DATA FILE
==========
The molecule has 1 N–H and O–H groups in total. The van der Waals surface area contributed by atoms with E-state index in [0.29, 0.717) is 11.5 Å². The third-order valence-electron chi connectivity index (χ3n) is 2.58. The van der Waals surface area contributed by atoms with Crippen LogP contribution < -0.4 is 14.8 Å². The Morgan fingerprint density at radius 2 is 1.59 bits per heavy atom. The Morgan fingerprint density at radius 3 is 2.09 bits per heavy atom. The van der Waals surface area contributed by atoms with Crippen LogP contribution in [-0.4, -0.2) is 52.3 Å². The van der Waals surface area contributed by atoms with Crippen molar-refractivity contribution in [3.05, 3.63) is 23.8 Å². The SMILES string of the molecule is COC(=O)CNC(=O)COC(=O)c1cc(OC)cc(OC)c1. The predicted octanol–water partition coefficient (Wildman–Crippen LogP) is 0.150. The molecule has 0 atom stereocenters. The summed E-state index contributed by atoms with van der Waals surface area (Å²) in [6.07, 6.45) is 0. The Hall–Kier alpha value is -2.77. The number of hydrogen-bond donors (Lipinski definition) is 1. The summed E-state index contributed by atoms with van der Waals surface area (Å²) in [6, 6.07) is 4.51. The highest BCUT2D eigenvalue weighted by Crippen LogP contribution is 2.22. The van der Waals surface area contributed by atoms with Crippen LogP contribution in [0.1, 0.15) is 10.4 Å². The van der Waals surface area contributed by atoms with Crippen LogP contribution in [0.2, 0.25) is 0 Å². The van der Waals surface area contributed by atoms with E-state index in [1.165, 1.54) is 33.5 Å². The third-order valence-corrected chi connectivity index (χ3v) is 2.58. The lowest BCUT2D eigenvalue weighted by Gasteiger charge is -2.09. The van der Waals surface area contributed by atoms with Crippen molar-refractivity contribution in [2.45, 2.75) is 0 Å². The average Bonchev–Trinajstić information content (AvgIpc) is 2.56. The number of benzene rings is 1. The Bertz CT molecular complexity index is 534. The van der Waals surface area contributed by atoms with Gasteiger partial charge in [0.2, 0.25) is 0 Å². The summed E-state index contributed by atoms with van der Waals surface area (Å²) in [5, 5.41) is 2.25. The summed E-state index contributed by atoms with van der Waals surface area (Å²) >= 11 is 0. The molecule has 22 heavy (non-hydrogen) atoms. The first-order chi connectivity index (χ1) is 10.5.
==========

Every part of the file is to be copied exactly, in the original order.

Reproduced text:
The molecule has 1 N–H and O–H groups in total. The van der Waals surface area contributed by atoms with E-state index in [0.29, 0.717) is 11.5 Å². The third-order valence-electron chi connectivity index (χ3n) is 2.58. The van der Waals surface area contributed by atoms with Crippen LogP contribution < -0.4 is 14.8 Å². The Morgan fingerprint density at radius 2 is 1.59 bits per heavy atom. The Morgan fingerprint density at radius 3 is 2.09 bits per heavy atom. The van der Waals surface area contributed by atoms with Crippen LogP contribution in [-0.4, -0.2) is 52.3 Å². The van der Waals surface area contributed by atoms with Crippen molar-refractivity contribution in [3.05, 3.63) is 23.8 Å². The SMILES string of the molecule is COC(=O)CNC(=O)COC(=O)c1cc(OC)cc(OC)c1. The predicted octanol–water partition coefficient (Wildman–Crippen LogP) is 0.150. The molecule has 0 atom stereocenters. The summed E-state index contributed by atoms with van der Waals surface area (Å²) in [6.07, 6.45) is 0. The Hall–Kier alpha value is -2.77. The number of hydrogen-bond donors (Lipinski definition) is 1. The summed E-state index contributed by atoms with van der Waals surface area (Å²) in [6, 6.07) is 4.51. The highest BCUT2D eigenvalue weighted by Crippen LogP contribution is 2.22. The van der Waals surface area contributed by atoms with Crippen LogP contribution in [0.1, 0.15) is 10.4 Å². The van der Waals surface area contributed by atoms with Crippen LogP contribution in [0.2, 0.25) is 0 Å². The van der Waals surface area contributed by atoms with E-state index in [1.165, 1.54) is 33.5 Å². The third-order valence-corrected chi connectivity index (χ3v) is 2.58. The lowest BCUT2D eigenvalue weighted by Gasteiger charge is -2.09. The van der Waals surface area contributed by atoms with Crippen molar-refractivity contribution in [2.45, 2.75) is 0 Å². The average Bonchev–Trinajstić information content (AvgIpc) is 2.56. The number of benzene rings is 1. The Bertz CT molecular complexity index is 534. The van der Waals surface area contributed by atoms with Gasteiger partial charge in [0.2, 0.25) is 0 Å². The summed E-state index contributed by atoms with van der Waals surface area (Å²) in [5, 5.41) is 2.25. The summed E-state index contributed by atoms with van der Waals surface area (Å²) >= 11 is 0. The molecule has 22 heavy (non-hydrogen) atoms. The first-order chi connectivity index (χ1) is 10.5.